I flew home (classes were going on), planning on making the arrangements, but Mom was rushed to the hospital again within a day, this time never to leave. My sister Mary Beth and her husband Rich, with daughter Cindy (then age 9), flew to Jasper on April 7th to be with our mother. By this time she was largely incoherent, but she did get to see her granddaughter one last time, and she told Mary Beth and Rich not only that she was dying, but invited them to go with her if they liked (her sense of humor being intact until the very end).

Mary Beth was with her for 72 hours. Towards the end the doctor told Mary Beth that Mom wouldn't live more than a few hours, but then when Mary Beth asked for pain pills the idiot said he was worried she'd become addicted! ("I thought about slapping him silly," Mary Beth later told me). Mom got the pills and died on Wednesday, April 10, 1985 at 3:33 a.m.

The funeral was held in Jasper two days later, and I flew in with my son Clayton, then age 12. At the funeral home (closed casket by family tradition—"I don't want people to last see me dead," Dad had always said), all the family and friends were there. So many rosaries were said loudly by the entire group that Clayton, with no religious training, managed to memorize the "Hail, Mary" by the end of the evening.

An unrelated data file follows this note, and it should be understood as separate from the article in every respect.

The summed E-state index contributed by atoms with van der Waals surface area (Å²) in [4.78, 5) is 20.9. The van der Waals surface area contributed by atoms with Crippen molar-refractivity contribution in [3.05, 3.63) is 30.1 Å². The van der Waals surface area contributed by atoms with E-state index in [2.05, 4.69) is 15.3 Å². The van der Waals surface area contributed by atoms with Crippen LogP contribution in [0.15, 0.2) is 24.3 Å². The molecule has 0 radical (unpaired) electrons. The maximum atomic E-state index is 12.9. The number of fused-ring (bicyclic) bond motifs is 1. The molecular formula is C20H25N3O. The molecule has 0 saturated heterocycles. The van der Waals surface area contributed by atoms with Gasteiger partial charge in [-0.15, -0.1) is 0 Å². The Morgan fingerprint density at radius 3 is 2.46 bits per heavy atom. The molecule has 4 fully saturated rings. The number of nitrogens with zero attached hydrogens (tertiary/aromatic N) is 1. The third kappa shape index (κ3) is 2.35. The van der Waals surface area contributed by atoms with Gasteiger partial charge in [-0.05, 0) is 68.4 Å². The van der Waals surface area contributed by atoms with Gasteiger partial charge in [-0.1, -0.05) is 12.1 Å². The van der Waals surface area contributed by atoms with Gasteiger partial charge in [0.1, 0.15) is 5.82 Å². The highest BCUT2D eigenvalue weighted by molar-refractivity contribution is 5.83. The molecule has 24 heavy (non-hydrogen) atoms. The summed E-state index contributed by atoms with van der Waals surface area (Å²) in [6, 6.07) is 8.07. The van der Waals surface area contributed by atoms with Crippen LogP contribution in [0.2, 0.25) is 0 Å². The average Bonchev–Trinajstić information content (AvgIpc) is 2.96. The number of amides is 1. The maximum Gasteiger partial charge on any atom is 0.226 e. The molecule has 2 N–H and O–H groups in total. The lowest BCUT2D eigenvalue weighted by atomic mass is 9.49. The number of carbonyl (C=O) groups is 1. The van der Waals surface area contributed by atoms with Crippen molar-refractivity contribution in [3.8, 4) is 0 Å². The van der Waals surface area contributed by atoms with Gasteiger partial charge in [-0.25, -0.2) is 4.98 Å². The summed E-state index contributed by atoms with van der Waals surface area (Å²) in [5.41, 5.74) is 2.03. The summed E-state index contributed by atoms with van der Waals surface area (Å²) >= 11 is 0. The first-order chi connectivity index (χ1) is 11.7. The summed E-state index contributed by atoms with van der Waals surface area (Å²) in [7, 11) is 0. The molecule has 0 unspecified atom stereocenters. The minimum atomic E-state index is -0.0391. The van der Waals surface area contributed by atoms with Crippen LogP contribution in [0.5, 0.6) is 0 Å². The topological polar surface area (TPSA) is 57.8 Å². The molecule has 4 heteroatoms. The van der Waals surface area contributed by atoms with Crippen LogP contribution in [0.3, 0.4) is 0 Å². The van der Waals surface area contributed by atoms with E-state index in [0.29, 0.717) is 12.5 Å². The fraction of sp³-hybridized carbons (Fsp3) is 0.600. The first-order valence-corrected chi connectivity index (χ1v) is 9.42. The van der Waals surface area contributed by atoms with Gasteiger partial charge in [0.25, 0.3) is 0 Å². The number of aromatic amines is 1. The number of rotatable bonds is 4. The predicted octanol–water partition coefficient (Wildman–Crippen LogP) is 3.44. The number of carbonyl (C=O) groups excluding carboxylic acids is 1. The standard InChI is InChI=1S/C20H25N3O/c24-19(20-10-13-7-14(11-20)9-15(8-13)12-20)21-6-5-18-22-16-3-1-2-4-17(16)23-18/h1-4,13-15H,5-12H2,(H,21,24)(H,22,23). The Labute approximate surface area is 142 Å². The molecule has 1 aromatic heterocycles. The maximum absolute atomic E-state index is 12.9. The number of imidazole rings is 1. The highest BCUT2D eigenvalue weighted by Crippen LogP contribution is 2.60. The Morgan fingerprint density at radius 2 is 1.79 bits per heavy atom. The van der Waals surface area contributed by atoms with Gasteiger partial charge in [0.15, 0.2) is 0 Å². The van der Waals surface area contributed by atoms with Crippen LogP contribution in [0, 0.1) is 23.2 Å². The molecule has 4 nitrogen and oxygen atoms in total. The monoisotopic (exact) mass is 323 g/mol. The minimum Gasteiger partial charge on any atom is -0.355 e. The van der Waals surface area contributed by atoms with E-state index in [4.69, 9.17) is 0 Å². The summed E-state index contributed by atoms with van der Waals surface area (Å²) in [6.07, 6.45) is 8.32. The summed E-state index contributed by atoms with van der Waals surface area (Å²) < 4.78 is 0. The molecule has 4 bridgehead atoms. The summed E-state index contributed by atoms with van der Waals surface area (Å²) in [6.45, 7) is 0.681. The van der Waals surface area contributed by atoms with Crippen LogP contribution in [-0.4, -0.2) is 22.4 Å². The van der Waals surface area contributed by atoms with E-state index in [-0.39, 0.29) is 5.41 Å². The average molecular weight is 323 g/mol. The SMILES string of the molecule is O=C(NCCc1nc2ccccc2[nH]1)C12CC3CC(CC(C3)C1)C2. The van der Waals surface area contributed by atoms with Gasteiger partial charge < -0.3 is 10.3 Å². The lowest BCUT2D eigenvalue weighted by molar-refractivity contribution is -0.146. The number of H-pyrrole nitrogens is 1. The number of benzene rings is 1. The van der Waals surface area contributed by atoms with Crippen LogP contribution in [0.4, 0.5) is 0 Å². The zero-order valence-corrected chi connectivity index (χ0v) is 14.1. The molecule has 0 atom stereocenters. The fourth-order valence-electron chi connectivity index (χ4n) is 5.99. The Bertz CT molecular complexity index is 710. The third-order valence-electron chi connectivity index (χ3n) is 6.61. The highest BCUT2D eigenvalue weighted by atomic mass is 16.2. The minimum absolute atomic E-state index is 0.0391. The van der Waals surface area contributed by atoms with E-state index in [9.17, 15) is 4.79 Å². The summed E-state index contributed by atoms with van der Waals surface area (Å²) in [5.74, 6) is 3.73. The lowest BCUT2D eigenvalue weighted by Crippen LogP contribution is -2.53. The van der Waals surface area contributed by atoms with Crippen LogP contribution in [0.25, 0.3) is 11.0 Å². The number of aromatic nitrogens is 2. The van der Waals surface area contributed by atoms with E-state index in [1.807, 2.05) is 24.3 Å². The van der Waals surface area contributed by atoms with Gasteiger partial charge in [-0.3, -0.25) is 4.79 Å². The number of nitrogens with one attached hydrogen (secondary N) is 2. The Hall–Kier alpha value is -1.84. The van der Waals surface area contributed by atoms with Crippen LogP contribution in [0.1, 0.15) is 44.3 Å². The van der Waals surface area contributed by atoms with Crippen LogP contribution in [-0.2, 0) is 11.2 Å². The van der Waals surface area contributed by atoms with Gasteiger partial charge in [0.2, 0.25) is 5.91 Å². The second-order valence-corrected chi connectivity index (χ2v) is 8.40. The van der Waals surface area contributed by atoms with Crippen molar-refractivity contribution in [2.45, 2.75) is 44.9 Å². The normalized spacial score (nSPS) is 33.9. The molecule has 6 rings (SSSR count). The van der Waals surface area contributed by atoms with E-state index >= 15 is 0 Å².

Mom was buried next to my father the following day at the Cox Cemetery outside Birdseye, Indiana, where many a Whaley, going back to the Civil War, is laid to rest. It is a beautiful little cemetery, on a hill, overlooking many trees. There were lots of tears.



Both of my parents died of cigarettes at relatively young ages. Dad was 61 and Mom 66—it's very sad to have lost these vibrant people that early in their lives. I spoke to my sister before writing this post, and Mary Beth and I agreed that it's almost impossible to believe they could have died at all. We both miss them very much.


Younger Days, Always Had Great Legs

But here's the thing I'm almost proud of her for doing: when she found herself in an intolerable situation, she controlled it. She decided to die, and then that's what she did. I wonder if I have that much courage.
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Related Posts:
"My Competitive Parents, January 20, 2010
"Goodbye to St. Paddy's Day," March 2, 2010
“Bob Whaley, Boy Lawyer,” March 28, 2010
"My Mother's Sense of Humor," April 4, 2010
“The Sayings of Robert Whaley,” May 13, 2010
“Bob Whaley and the Best Evidence Rule,” June 26, 2010
“Bob and Kink Get Married,” June 2, 2010
“Dad and the Cop Killer,” July 19, 2010
“No Pennies In My Pocket,” July 30, 2010
“Doug, Please Get My Clubs From the Trunk,” August 20, 2010
“The Death of Robert Whaley,” September 7, 2010
"My Missing Grandmother," December 26, 2010
"Bob Whaley Trapped in Panama," January 21, 2011
“A Guide to the Best of My Blog,” April 29, 2013